I honestly would be undecided in a primary between TMac and Perriello.  I'd want to see their campaigns in action before deciding.  In 2009 I settled on Deeds less than a month out from the primary, still no regrets because I'm confident Brian Moran or McAuliffe would've been blown out by McDonnell perhaps the same as Deeds.  Cuccinelli is weak enough that TMac can beat him, but not weak enough to call it any better than a tossup.

      44, male, Indian-American, married and proud father of a girl and 2 boys, Democrat, VA-10

      by DCCyclone on Mon Dec 03, 2012 at 07:10:49 AM PST

      [ Parent ]

  •  Seems fitting (2+ / 0-)
    Recommended by:
    kareylou, Amber6541

    that a Blue Dog Dem would take a lobbyist position BCBS. if he's still interested in a return to politics and still insisting on running as a "D", where better than Duval County, FL, one of the reddest counties in FL?  PA wouldn't have him back, that's for sure.

    As we express our gratitude, we must never forget that the highest appreciation is not to utter words, but to live by them. John F. Kennedy

    by JaxDem on Mon Dec 03, 2012 at 05:28:58 AM PST

    •  Seems fitting (2+ / 0-)
      Recommended by:
      JaxDem, Amber6541

      That TWO Blue Dogs would take lobbyist positions.  One at an insurance company after he fought against his own president's healthcare plan.  Another as an energy lobbyist.

      Good riddance to bad rubbish.  

      This is your world These are your people You can live for yourself today Or help build tomorrow for everyone -8.75, -8.00

      by DisNoir36 on Mon Dec 03, 2012 at 05:49:38 AM PST

      [ Parent ]

  •  question about the freshman 2012 class (0+ / 0-)

    who is expected to be the most liberal and conservative of the new members (based off of reputation)

    Most Liberal: Grayson or Kildee
    Most Conservative: Cotton

    Most Liberal: Baldwin Warren probably Murphy also
    Most Conservative: Flake and Cruz

    RRH expat (known as AquarianLeft). Also known as freepcrusher on leip atlas forum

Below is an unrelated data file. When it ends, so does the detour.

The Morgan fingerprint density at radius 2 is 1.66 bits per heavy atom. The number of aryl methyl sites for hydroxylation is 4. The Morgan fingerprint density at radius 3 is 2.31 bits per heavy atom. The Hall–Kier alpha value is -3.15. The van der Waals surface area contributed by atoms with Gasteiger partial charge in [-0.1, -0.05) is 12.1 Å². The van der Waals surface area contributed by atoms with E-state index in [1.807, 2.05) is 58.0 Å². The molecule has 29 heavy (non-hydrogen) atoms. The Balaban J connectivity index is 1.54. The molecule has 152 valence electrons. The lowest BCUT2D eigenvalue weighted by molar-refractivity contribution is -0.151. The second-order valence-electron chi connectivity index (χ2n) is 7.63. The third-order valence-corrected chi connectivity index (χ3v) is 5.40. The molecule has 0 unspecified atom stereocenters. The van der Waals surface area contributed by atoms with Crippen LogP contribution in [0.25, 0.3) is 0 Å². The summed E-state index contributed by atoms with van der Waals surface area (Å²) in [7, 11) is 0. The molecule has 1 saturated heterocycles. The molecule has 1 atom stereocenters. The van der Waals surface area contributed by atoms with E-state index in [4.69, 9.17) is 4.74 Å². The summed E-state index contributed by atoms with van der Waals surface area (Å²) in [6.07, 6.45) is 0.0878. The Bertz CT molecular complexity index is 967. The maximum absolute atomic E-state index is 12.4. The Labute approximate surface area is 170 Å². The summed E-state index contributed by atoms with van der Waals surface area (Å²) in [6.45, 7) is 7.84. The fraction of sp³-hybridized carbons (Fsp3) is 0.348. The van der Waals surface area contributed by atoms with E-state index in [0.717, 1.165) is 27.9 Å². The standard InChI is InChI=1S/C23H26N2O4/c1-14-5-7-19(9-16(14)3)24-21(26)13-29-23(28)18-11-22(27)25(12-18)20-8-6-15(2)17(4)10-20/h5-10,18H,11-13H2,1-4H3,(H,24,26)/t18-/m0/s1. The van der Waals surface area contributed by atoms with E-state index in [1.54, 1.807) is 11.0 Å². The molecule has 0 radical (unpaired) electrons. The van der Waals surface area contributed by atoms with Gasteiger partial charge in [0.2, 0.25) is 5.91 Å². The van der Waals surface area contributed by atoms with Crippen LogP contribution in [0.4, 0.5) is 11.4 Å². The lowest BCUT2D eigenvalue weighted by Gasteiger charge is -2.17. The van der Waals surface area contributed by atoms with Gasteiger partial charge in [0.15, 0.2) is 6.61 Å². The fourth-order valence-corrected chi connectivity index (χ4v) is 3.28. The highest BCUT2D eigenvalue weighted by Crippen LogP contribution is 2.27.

by demographicarmageddon on Mon Dec 03, 2012 at 05:40:53 AM PST

    •  really? (0+ / 0-)

      you think Jeff Flake will be more conservative than Deb Fischer?

      Living in Kyoto-06 (Japan), voting in RI-01, went to college in IL-01.

      by sapelcovits on Mon Dec 03, 2012 at 05:58:26 AM PST

      [ Parent ]

    •  extremes (0+ / 0-)

      Most liberal: Baldwin in the senate and Sinema in the house.

      Most conservative: Cruz in the senate and Stewart in the house.

      •  Sinema wasn't super liberal in the AZ (0+ / 0-)

        legislature, so I'm interested to hear why you think she'd be more liberal than Alan Grayson, Mark Pocan, etc...

        Living in Kyoto-06 (Japan), voting in RI-01, went to college in IL-01.

        by sapelcovits on Mon Dec 03, 2012 at 06:28:52 AM PST

        [ Parent ]

        •  The Arizona legislature (0+ / 0-)

          It is a very conservative body, so it isn't like any progressive legislation had a shot at even being listened to.

          I am thinking she goes the route of Gillibrand and will become much more liberal in congress. As the only openly bisexual member if congress, and also the only openly irreligious member if congress, she certainty has the profile to be very liberal in her new surroundings.

          Also, Grayson is a loudmouth. Being belligerent does not make one more liberal or more conservative. Allen West was no more conservative than Jason Chaffetz, but he was just more obnoxious about it.